The Government seeks to encourage beautiful development
10th February, 2021
There has long been a sense that ugly development has occurred and that local voices and the local character of places have been ignored.
Government is consulting on draft changes to the National Planning Policy Framework (NPPF) and the draft National Model Design Code (the Code) together with accompanying guidance notes. The consultation runs from 30 January 2021 to 27 March 2021.
The Code and accompanying guidance run to 148 pages. This is, therefore, not intended to be a discussion of the detailed provisions.
The draft Code is designed to provide the detailed guidance on production of design codes, guides and policies by councils. The government says that the full suite of changes are to implement the recommendations of the Building Better Building Beautiful Commission’s report “Living with Beauty”.
The NPPF changes are designed to put “beauty” and well designed places at the heart of the NPPF, but they also make amendments on flood risk, climate change and changes derived from legal cases. The Code will form part of the Planning Practice Guidance (PPG) and will therefore be guidance and not a statement of national policy. The intention is that the Code is used to assist in the production of local design codes.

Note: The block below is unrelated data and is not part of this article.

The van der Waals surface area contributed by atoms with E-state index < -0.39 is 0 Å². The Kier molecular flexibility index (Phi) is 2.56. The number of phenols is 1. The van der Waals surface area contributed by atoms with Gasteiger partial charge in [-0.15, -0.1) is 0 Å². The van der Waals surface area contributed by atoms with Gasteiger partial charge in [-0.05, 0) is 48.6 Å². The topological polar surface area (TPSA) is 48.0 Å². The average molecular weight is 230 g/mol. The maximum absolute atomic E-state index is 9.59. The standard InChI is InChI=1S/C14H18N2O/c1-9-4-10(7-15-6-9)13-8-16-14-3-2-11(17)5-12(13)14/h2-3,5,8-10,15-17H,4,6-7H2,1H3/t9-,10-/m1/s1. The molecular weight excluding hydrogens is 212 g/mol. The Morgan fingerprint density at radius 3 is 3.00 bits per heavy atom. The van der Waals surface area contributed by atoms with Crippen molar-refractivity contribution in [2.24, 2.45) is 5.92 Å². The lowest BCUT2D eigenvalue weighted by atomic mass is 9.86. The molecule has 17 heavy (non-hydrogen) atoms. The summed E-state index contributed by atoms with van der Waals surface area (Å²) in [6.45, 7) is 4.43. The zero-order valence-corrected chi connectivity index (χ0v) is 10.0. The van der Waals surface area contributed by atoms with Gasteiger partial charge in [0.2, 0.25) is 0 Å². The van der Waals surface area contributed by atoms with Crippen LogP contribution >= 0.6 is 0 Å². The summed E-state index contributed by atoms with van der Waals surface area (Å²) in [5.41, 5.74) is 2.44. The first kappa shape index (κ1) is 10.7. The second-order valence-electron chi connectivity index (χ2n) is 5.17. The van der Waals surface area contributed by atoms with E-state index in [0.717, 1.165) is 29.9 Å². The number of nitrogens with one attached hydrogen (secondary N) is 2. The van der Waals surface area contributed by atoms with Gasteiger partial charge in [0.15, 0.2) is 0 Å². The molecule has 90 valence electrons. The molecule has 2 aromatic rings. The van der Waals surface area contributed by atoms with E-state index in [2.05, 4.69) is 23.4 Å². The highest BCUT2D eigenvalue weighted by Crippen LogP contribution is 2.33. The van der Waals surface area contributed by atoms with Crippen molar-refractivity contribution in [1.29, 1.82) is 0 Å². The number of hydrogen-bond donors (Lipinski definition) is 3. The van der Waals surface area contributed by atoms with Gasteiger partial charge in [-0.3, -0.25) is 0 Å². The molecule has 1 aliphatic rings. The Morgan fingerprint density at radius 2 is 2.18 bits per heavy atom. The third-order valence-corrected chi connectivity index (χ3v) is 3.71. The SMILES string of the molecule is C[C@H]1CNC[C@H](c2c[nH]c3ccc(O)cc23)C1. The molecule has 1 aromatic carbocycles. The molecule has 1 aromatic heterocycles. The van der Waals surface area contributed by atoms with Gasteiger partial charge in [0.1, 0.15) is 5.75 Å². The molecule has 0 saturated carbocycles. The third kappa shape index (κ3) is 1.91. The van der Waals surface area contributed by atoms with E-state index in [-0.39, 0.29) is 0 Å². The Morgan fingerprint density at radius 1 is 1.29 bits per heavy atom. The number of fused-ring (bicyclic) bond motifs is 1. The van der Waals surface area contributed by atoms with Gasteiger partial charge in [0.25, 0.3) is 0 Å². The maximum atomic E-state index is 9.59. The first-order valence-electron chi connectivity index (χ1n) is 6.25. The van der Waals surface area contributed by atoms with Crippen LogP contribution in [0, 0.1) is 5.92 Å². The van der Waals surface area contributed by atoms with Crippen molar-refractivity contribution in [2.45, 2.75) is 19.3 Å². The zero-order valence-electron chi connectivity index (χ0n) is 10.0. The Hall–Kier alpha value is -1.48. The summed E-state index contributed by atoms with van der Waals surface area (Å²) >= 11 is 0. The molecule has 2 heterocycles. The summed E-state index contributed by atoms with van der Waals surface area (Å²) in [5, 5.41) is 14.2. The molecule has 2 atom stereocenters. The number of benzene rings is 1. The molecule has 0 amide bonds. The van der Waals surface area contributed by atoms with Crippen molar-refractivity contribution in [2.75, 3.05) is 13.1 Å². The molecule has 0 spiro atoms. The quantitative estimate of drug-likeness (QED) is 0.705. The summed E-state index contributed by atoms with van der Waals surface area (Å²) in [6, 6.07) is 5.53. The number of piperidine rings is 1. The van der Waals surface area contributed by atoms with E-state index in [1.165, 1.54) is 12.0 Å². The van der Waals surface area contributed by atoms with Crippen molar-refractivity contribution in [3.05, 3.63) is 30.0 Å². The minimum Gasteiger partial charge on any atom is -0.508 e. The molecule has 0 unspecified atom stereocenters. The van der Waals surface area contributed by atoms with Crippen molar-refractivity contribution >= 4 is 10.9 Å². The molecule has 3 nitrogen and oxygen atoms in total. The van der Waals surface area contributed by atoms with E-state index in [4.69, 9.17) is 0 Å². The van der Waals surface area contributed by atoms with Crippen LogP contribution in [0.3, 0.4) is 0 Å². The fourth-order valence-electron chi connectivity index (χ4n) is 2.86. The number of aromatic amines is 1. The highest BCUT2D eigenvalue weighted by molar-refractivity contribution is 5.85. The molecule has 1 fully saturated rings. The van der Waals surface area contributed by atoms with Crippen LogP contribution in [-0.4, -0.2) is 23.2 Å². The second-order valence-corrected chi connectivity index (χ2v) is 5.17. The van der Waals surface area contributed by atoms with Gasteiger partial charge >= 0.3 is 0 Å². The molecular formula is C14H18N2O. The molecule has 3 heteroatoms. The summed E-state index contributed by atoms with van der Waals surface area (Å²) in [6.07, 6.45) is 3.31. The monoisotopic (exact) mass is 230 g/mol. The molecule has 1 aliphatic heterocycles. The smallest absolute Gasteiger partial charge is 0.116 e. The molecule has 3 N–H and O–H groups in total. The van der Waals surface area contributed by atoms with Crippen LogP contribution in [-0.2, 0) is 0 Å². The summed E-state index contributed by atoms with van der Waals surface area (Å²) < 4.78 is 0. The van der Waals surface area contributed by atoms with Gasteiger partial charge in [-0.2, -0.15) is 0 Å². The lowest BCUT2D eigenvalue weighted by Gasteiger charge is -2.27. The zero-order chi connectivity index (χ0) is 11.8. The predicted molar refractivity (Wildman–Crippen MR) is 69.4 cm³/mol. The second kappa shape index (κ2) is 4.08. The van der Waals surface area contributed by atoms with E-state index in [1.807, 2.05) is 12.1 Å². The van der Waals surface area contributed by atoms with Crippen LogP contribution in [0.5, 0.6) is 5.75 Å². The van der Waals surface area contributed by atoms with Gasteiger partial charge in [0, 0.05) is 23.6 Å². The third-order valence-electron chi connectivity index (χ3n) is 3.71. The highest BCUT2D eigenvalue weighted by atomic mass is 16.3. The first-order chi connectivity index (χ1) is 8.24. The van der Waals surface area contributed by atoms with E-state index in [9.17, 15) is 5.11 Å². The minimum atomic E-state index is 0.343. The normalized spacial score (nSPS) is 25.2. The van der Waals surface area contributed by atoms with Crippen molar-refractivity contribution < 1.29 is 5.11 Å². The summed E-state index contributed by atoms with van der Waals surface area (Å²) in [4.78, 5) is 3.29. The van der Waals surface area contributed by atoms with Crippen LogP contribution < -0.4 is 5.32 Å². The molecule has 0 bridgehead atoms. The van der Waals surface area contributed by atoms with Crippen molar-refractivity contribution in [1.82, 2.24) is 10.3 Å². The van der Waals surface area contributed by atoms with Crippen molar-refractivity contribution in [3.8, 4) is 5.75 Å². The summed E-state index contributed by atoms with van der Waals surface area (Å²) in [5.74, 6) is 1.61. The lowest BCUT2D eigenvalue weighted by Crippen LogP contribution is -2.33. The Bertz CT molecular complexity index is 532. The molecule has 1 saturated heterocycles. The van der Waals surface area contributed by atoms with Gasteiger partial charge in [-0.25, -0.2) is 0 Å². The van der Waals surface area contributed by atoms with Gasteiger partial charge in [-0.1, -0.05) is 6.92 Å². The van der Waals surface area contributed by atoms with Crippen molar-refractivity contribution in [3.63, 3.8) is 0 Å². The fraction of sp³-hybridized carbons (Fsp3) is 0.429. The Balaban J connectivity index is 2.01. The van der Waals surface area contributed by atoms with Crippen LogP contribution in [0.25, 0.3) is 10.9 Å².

The idea of the Code and subsequent design codes is to provide a set of parameters applicable to types of area which dictate some of the broad aspects of development. The role of design codes is stated to be to influence the design of the majority of buildings, the housing, shops and workspaces that make up the fabric of places. Therefore, where a particular area currently has a predominant style of development, a code may seek to encourage development that fits with it.
Significant weight in the planning balance will be given to potential development which conforms with the design codes. The codes may allow for certain departures/variations. It will still be possible for designs which do not comply with the codes to gain approval but it will be much harder.
Compliance with the codes will be a part of showing that a potential development is “well-designed”. It will be harder (but not impossible) to show that potential development which is not in conformity with a code (or allowed by its stated exceptions) is “well-designed”.
Since the local population will have been involved with the production of the codes it is envisaged that designs which comply with the codes will be seen to be appropriate in a locality and therefore objections from local residents would carry less weight.
As well as encouraging “beautiful” development, the proposed changes aim to provide more certainty for developers.